Log in to use our free company, program and sector update tracker feature.

Front page

Belite Electronics demonstrates new fuel line water detector

A new, patent-pending technology developed by Belite Enterprises that is capable of detecting water in the fuel tank or fuel line is being demonstrated at AirVenture 2011. "We are able to demonstrate this technology so people can see how it's integrated into the aircraft and how it will improve safety," said James Wiebe, president and CEO of Belite Enterprises LLC. Belite is an innovator in flight technology, ultralight aircraft design and extremely lightweight digital avionics.

Retail price of the new product is $149.95. Orders can be taken at the AirVenture Expo or online at www.beliteaircraft.com. Belite is also invites OEM opportunities and inquiries.

Through the use of a small patent-pending probe and patent-pending discernment technology, the new technology discriminates between water and fuel and provides an alarm signal to the aircraft operator when water is detected, even in minute quantities. Furthermore, the technology also provides an "all clear" indication when the water has passed through the detector.

"While doing research on fuel level probes that were pertinent to our avionics, I stumbled across a newer technology that would help solve a decades old safety problem," said Wiebe. "Continued R&D on this technology has demonstrated that it is useful for real-time discernment of fluid types and contamination levels. One of the best uses of water detection is in gasoline, as that will immediately help prevent accidents and improve flight safety.

"Aircraft manufacturers have worked on resolving water contamination issues over the years by providing multiple sump points and by industry wide pilot training and education. Even so, the opportunity for accidents and anxiety caused by water contamination in fuel continues," Wiebe said.

The new technology provides a warning signal that may be used in simple applications to trigger an alarm on the instrument panel. In more sophisticated applications, Wiebe noted that the warning signal might be used to drive automatic tank switching so that water is not fed to the engine.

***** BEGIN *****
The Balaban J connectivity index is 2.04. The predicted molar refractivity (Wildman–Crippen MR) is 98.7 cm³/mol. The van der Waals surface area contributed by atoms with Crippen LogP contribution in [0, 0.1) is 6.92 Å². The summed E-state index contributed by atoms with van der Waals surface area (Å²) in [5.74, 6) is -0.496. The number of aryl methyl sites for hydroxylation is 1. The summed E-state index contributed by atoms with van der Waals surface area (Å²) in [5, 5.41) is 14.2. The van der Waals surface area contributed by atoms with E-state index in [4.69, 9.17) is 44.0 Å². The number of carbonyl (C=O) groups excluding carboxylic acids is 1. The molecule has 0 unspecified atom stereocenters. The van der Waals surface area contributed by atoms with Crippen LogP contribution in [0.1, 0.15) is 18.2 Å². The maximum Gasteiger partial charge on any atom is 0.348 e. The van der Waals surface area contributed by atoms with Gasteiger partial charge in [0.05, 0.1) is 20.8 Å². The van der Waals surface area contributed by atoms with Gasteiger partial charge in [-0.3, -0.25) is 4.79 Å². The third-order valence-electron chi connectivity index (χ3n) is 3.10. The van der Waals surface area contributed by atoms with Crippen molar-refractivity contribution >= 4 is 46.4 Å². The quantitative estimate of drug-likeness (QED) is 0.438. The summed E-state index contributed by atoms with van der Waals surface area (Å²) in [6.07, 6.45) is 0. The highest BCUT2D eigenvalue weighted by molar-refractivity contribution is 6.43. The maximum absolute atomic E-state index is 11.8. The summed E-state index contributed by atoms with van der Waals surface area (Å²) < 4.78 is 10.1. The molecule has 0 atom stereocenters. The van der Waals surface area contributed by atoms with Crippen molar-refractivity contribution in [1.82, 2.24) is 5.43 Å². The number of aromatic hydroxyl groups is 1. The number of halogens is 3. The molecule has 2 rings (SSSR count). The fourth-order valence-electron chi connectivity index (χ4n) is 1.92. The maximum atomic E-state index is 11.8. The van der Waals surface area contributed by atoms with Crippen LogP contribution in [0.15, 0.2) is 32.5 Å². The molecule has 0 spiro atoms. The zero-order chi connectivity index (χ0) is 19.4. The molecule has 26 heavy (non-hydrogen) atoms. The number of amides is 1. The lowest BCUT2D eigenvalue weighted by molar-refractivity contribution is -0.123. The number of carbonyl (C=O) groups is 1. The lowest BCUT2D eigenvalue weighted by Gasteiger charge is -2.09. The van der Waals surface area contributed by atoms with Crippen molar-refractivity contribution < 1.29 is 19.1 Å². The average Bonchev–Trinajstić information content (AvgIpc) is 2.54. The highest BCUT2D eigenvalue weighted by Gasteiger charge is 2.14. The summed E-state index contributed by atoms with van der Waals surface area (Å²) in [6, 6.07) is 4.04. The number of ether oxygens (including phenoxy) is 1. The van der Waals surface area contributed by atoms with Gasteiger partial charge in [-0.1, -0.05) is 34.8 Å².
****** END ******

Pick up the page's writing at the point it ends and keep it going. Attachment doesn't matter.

"We believe this technology can be integrated into aircraft systems by aircraft manufacturers to provide pilots with warnings that water is present or en route to the engine from the fuel tank. Water detection probes may be placed, for example, at low points in fuel tanks, or inline (between the fuel tank and the fuel selector or in the engine compartment).

Belite is licensing this technology to OEMS, and is now offering inline water detection probes for experimental aircraft.

Press release issued by Belite Electronics on July 26, 2011


 Contact details from our directory:
Belite Electronics Voltmeters, Fuel Quantity Indicators, Airspeed Indicators, Inclinometers, Vertical Speed Indicators, Air Data Computers, Fuel Probes, Turn Coordinators, Angle of Attack Indicators, Pitot Tubes


 Related directory sectors:
Sensors, Transducers & Detectors

Enhanced listings:

EuroLink International Sales & Marketing
Build sales faster! International business development services for vendors to the aerospace sector. Multilingual technical sales & marketing to OEMs, MROs, and Tier suppliers.

Capacitec Gapman Gen3 portable “electronic feeler gauge” measures very small gaps (200 microns) in airframe parts assembly

Quintus Technologies
Quintus Technologies is a global leading provider of high pressure fluid cell presses and hydroform deep-draw presses for sheet metal forming

United Performance Metals
A global distributor and processor of titanium products for over 40 years, and a leading supplier to the aerospace industry.

MW Industries, Inc
Design and manufacture springs, fasteners and related products for aerospace including: engine components, flight controls, propulsion, landing gear, interiors and avionics.

See our advertising tariff.


data pages remaining in monthly quota for non-subscribers

© Copyright of Airframer Limited, operated under licence by Stansted News Limited 2017. Terms & Conditions of reading.